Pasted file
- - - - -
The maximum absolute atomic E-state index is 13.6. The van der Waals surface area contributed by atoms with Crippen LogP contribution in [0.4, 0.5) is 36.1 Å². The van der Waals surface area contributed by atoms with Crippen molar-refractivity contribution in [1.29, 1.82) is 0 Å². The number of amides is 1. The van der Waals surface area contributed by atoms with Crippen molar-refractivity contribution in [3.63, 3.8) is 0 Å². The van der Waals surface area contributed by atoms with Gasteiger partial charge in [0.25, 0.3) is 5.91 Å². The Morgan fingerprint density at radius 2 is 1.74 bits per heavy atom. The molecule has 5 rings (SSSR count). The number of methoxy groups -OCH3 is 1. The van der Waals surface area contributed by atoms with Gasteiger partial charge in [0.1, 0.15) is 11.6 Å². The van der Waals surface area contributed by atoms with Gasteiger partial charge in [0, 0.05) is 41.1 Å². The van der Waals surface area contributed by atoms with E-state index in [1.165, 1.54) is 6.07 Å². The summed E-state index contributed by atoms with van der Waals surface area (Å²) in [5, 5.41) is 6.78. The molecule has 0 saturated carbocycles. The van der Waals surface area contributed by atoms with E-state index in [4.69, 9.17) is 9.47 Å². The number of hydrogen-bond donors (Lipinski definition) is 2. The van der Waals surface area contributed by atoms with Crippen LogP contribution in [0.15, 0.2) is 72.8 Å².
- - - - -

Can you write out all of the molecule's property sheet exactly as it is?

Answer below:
The maximum absolute atomic E-state index is 13.6. The van der Waals surface area contributed by atoms with Crippen LogP contribution in [0.4, 0.5) is 36.1 Å². The van der Waals surface area contributed by atoms with Crippen molar-refractivity contribution in [1.29, 1.82) is 0 Å². The number of amides is 1. The van der Waals surface area contributed by atoms with Crippen molar-refractivity contribution in [3.63, 3.8) is 0 Å². The van der Waals surface area contributed by atoms with Gasteiger partial charge in [0.25, 0.3) is 5.91 Å². The Morgan fingerprint density at radius 2 is 1.74 bits per heavy atom. The molecule has 5 rings (SSSR count). The number of methoxy groups -OCH3 is 1. The van der Waals surface area contributed by atoms with Gasteiger partial charge in [0.1, 0.15) is 11.6 Å². The van der Waals surface area contributed by atoms with Gasteiger partial charge in [0, 0.05) is 41.1 Å². The van der Waals surface area contributed by atoms with E-state index in [1.165, 1.54) is 6.07 Å². The summed E-state index contributed by atoms with van der Waals surface area (Å²) in [5, 5.41) is 6.78. The molecule has 0 saturated carbocycles. The van der Waals surface area contributed by atoms with E-state index in [4.69, 9.17) is 9.47 Å². The number of hydrogen-bond donors (Lipinski definition) is 2. The van der Waals surface area contributed by atoms with Crippen LogP contribution in [0.15, 0.2) is 72.8 Å².